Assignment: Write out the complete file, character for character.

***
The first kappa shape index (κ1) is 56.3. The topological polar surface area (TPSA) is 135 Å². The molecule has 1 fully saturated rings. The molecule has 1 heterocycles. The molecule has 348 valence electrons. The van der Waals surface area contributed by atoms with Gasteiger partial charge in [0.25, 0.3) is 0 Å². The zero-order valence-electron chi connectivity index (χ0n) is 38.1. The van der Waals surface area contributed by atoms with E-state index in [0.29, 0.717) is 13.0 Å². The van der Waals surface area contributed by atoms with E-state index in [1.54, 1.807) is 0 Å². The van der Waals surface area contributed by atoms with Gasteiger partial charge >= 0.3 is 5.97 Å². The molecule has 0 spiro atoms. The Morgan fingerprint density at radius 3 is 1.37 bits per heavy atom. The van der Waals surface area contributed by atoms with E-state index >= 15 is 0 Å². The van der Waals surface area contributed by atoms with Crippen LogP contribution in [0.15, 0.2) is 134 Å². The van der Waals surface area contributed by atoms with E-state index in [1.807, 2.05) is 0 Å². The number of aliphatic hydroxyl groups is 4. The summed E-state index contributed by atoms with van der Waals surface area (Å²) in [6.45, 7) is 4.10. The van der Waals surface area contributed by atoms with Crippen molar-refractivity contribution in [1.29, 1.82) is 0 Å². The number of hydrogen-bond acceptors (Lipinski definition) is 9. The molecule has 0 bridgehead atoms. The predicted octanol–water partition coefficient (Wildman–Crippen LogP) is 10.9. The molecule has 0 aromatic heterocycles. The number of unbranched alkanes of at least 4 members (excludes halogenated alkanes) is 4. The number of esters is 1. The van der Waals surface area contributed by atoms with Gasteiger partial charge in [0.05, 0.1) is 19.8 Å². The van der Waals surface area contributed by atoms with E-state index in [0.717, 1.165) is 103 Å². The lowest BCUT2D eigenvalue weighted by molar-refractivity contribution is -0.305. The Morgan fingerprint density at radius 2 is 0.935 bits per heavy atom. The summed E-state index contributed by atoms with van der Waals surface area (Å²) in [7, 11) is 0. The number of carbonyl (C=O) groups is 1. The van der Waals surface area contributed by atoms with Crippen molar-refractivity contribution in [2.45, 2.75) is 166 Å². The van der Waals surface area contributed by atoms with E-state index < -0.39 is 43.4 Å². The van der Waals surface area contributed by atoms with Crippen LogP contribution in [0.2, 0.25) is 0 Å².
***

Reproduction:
The first kappa shape index (κ1) is 56.3. The topological polar surface area (TPSA) is 135 Å². The molecule has 1 fully saturated rings. The molecule has 1 heterocycles. The molecule has 348 valence electrons. The van der Waals surface area contributed by atoms with Gasteiger partial charge in [0.25, 0.3) is 0 Å². The zero-order valence-electron chi connectivity index (χ0n) is 38.1. The van der Waals surface area contributed by atoms with E-state index in [0.29, 0.717) is 13.0 Å². The van der Waals surface area contributed by atoms with E-state index in [1.54, 1.807) is 0 Å². The van der Waals surface area contributed by atoms with Gasteiger partial charge >= 0.3 is 5.97 Å². The molecule has 0 spiro atoms. The Morgan fingerprint density at radius 3 is 1.37 bits per heavy atom. The van der Waals surface area contributed by atoms with E-state index >= 15 is 0 Å². The van der Waals surface area contributed by atoms with Crippen LogP contribution in [0.15, 0.2) is 134 Å². The van der Waals surface area contributed by atoms with E-state index in [1.807, 2.05) is 0 Å². The number of aliphatic hydroxyl groups is 4. The summed E-state index contributed by atoms with van der Waals surface area (Å²) in [6.45, 7) is 4.10. The van der Waals surface area contributed by atoms with Crippen molar-refractivity contribution in [1.29, 1.82) is 0 Å². The number of hydrogen-bond acceptors (Lipinski definition) is 9. The molecule has 0 bridgehead atoms. The predicted octanol–water partition coefficient (Wildman–Crippen LogP) is 10.9. The molecule has 0 aromatic heterocycles. The number of unbranched alkanes of at least 4 members (excludes halogenated alkanes) is 4. The number of esters is 1. The van der Waals surface area contributed by atoms with Gasteiger partial charge in [0.05, 0.1) is 19.8 Å². The van der Waals surface area contributed by atoms with E-state index in [0.717, 1.165) is 103 Å². The lowest BCUT2D eigenvalue weighted by molar-refractivity contribution is -0.305. The Morgan fingerprint density at radius 2 is 0.935 bits per heavy atom. The summed E-state index contributed by atoms with van der Waals surface area (Å²) in [7, 11) is 0. The number of carbonyl (C=O) groups is 1. The van der Waals surface area contributed by atoms with Crippen molar-refractivity contribution in [2.45, 2.75) is 166 Å². The van der Waals surface area contributed by atoms with E-state index < -0.39 is 43.4 Å². The van der Waals surface area contributed by atoms with Crippen LogP contribution in [0.2, 0.25) is 0 Å².